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Premature birth raises asthma risk: claims study
Premature birth raises asthma risk

Premature birth raises asthma risk: claims study

A worldwide study of more than 1.5 million children found that the risk of developing asthma, or asthma-like symptoms, after a preterm birth is higher than previously thought.

In addition, the risks of developing asthmatic symptoms are the same for preschool and school-age children, indicating that children born prematurely do not outgrow the risk, a release by the University of Edinburgh said on Wednesday.

According to a study published in the Public Library of Science Medicine, those youngsters born more than three weeks before the usual 40-week pregnancy were almost 50% more likely than full-term babies to develop asthma, while those born more than two months early were three times more at risk. And premature babies will not outgrow their vulnerability to asthma, according to the research.

The risk of developing asthmatic symptoms was the same for pre-school and school-age children. The findings reinforce the importance of asthma travel insurance for parents taking children with the condition on overseas trips.

Dr Jasper Been, of the University of Edinburgh, said doctors and parents must be aware of the risks of asthma in premature babies in order to intervene and improve their health.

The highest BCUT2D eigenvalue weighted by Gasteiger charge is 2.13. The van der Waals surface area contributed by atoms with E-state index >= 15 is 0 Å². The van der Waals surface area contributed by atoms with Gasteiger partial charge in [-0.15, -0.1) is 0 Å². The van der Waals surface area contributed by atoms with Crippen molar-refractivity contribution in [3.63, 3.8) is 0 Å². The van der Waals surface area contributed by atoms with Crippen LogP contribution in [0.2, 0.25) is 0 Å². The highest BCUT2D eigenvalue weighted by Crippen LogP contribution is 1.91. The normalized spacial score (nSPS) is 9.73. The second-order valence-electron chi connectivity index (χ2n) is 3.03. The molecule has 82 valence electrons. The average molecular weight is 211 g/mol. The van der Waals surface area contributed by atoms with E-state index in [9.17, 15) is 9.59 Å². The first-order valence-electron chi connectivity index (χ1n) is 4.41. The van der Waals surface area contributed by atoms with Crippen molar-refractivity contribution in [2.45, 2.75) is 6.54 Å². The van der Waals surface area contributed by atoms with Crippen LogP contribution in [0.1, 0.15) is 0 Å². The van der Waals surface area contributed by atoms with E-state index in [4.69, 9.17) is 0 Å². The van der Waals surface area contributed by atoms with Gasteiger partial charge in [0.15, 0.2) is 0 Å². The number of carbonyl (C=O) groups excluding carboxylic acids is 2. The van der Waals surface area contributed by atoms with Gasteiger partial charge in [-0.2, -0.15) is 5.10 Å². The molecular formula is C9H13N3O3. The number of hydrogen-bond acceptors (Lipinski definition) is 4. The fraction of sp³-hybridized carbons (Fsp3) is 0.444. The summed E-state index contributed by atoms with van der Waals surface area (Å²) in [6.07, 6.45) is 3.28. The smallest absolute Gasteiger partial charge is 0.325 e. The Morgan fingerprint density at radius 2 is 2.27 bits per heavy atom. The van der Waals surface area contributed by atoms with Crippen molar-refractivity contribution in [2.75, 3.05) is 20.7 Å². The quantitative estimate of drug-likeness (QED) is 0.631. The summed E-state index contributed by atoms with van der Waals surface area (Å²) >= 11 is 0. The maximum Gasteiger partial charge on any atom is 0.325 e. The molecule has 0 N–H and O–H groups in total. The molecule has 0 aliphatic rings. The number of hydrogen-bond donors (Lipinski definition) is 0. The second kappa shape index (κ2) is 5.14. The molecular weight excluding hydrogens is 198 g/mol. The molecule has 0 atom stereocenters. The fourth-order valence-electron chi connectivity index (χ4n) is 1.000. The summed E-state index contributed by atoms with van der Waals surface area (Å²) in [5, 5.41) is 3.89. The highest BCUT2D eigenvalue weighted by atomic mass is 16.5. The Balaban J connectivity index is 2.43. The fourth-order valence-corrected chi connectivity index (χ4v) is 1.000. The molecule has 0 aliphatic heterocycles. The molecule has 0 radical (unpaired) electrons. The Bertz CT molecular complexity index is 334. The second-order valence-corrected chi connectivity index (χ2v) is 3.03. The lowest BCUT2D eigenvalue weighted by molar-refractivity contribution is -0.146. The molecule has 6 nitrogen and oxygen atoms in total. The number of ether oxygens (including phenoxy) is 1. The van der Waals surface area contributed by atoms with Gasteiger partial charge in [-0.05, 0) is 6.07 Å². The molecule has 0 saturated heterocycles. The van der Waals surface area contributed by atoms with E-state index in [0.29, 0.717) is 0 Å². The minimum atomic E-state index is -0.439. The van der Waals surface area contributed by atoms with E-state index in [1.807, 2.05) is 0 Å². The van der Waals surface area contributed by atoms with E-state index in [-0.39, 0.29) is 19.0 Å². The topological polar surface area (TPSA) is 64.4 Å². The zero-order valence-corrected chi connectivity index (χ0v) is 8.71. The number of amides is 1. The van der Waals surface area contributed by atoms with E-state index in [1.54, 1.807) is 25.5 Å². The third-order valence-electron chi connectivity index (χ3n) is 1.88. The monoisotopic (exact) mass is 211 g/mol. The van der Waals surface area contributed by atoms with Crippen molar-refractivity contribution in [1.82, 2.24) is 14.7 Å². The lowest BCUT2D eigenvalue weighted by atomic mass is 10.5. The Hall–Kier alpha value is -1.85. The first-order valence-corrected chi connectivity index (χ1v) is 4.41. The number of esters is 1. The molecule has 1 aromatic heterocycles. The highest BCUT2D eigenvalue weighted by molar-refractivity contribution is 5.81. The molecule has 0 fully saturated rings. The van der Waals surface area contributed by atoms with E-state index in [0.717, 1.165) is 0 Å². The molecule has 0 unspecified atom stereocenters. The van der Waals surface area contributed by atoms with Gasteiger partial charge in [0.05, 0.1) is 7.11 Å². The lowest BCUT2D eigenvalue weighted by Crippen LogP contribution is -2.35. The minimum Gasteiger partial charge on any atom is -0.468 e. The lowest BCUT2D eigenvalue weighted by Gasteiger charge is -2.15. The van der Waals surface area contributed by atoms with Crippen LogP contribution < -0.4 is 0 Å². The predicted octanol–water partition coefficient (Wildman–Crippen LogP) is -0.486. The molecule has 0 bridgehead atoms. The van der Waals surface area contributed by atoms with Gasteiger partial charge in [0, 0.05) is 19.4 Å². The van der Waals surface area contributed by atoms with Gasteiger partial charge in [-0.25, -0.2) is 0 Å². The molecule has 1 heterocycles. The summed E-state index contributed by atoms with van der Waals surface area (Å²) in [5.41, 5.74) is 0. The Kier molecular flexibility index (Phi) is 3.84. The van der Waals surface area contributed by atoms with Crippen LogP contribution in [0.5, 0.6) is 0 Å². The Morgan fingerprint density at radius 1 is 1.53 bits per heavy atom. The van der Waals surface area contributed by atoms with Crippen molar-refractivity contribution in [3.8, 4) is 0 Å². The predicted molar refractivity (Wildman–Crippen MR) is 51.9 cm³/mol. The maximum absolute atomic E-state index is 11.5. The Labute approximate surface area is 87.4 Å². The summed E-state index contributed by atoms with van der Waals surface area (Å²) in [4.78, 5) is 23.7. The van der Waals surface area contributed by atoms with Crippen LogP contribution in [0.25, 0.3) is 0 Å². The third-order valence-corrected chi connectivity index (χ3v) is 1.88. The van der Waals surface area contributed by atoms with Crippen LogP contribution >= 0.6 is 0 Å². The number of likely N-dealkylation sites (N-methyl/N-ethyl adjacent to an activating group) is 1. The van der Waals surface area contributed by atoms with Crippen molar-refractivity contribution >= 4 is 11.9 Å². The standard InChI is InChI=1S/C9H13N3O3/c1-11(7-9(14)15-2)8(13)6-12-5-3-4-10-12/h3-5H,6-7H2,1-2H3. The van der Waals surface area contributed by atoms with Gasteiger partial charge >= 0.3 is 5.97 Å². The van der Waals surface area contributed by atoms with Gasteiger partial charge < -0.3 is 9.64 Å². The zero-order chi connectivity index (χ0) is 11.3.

He said that by changing the way children born pre-term are monitored, it is hoped the future risks of serious breathing problems such as asthma are reduced. His team looked at data from 1.5 million children from across six continents, looking at 30 studies. Four of these studies were conducted in the UK.

This meta-analysis of several different studies can help reveal larger trends which may have been otherwise hidden. Many premature babies suffer from asthma as their lungs are not as fully developed at birth – but while other studies show this can lead to asthma, it is not clear whether it affects long-term risks of the condition.

Dr Samantha Walker, executive director of research at Asthma UK, said: “This is a robust study providing further evidence that babies born before their due date are at increased risk of childhood asthma. We know that uncontrolled asthma in pregnant women, amongst other things, can increase the risk of premature birth, which reinforces the need for good asthma management during pregnancy.

“Standard asthma medicine is very safe to use in pregnancy, and by far the most important way to reduce this risk is for pregnant women to take their medication as prescribed. Other things to bear in mind are maintaining a healthy weight, staying active and avoiding stress, smoking and infections.”


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